Looking at the work of European artists including Moritz Daniel Oppenheim and Maurycy Gottlieb, Camille Pissarro and Marc Chagall, to those in the United States, such as Miriam Schapiro and Eva Hesse, Barnett Newman, and Archie Rand, as well as contemporary Israeli artists, Jewish Art: A Modern History provides a comprehensive, probing and lucid account of a complex subject. It is ideal for all general readers interested in the subject, and invaluable to students of Jewish art and history, as well as scholars in the field.
Winner of the 2010 Roland H. Bainton Prize for Art History as sponsored by the Sixteenth Century Society.
What is a woman? What is a man? How do they—and how should they—relate to each other? Does our yearning for "wholeness" refer to something real, and if there is a Whole, what is it, and why do we feel so estranged from it?
Combining phenomenology and psychoanalysis in highly innovative ways, this book seeks to undo the binary opposition between appearance and Being that has been in place since Plato’s parable of the cave. It is, essentially, an essay on what could be called "world love," the possibility and necessity for psychic survival of a profound and vital erotic investment by a human being in the cosmic surround.
“As we work like Kara Walker to build a just and post-racist society, this important artist is discussed thoughtfully and appreciatively by a serious scholar in a well-written book.”—Michael R. Mosher, Leonardo Digital Reviews
"Based on original research, [Portraits of a People] engages with the questions that historians care about. . . . For those of us interested in how portraits represent the self and reveal the social order, this is an important study." --Jack Larkin, Journal of the Early Republic
In the first major study to examine Byzantine architecture from the perspective of its builders, Robert Ousterhout identifies the problems Byzantine masons commonly encountered in the process of design and construction. From a careful analysis of the written evidence, the archaeological record, and--most importantly--surviving buildings, he concludes that Byzantine architecture was far more innovative than has previously been acknowledged.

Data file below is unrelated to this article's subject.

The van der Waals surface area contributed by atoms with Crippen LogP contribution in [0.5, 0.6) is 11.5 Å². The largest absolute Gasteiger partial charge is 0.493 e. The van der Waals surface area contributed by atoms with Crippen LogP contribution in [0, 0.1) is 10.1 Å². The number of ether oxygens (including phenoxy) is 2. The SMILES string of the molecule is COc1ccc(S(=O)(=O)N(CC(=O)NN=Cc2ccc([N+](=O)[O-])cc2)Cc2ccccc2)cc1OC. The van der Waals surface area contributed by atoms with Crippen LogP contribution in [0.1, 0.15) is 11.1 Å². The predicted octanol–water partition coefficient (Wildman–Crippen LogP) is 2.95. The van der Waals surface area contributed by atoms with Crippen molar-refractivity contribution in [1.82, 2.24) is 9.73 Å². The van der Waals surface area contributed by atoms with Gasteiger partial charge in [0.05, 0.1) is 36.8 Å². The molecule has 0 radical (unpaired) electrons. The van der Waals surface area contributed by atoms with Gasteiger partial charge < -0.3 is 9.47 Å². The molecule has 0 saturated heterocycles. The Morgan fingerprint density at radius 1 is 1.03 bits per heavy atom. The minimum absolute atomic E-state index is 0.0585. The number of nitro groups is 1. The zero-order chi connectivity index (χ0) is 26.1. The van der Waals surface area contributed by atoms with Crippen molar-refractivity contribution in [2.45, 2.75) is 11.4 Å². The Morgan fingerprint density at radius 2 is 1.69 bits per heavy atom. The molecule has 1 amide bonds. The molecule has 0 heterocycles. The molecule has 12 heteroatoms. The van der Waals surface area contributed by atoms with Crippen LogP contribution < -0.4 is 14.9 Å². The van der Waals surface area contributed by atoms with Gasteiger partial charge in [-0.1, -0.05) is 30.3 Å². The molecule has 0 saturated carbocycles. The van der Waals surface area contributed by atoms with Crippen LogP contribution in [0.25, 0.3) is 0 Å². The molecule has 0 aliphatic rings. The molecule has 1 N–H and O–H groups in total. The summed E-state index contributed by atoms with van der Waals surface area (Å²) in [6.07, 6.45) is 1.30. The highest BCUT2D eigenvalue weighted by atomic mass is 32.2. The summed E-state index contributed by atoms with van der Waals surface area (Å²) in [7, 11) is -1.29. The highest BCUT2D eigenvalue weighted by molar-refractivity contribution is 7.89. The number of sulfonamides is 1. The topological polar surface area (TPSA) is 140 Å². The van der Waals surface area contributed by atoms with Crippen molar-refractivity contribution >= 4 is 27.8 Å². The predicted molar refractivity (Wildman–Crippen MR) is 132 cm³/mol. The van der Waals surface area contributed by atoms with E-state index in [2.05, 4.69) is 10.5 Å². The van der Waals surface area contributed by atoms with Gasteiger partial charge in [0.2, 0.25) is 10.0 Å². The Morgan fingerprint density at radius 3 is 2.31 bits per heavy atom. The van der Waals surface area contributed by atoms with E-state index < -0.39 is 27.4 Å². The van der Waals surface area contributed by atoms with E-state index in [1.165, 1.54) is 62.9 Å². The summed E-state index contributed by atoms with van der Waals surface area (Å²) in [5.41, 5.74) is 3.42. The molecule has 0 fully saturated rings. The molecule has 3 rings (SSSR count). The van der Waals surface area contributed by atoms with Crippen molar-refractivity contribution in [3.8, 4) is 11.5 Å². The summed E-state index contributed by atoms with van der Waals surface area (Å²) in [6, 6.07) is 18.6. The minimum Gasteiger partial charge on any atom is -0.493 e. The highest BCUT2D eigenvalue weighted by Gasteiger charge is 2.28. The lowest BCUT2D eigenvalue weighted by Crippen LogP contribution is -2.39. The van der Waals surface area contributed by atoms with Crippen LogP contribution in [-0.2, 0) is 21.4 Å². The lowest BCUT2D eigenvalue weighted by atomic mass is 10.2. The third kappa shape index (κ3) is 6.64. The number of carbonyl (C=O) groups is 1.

Following its initial publication in 2005, A Byzantine Settlement in Cappadocia has become a seminal work in interpreting the rich material remains of Byzantine Cappadocia. In the first systematic site survey from the region, at the settlement known as Çanlı Kilise in Western Cappadocia, the careful mapping and documentation of rock-cut and masonry architecture and its decoration led to a complete reexamination of the place of Cappadocia within the larger framework of Byzantine social and cultural developments.
Displayed at Pera Museum, Kariye, from Theodoros Metokhites to Thomas Whittemore; One Monument, Two Monumental Personalities is comprised largely of objects and documents on loan from abroad, the exhibition narrates the story of Kraiye, one of the globally renowned monuments of Istanbul, as well as the extraordinary tales of two of its 'builders', who lived six centuries apart. At one end stands fellow townsman Theodoros Metokhites, Byzantine thinker, poet and politician, who shaped Kariye at the turn of the 14th century and adorned it with priceless mosaics and frescoes.
Shortlisted for the 1993 Mitchell Prize
"This book will become the standard reference on the topic of collage and marks a key moment in the evolution of Cubist criticism. Every student of twentieth-century art should read it."—Yve-Alain Bois, Harvard University
"An important addition to the study of collage and is recommended to advanced students of modern art."—Choice
"Full of stimulating insights."—Andrew Lambirth, Royal Academy Magazine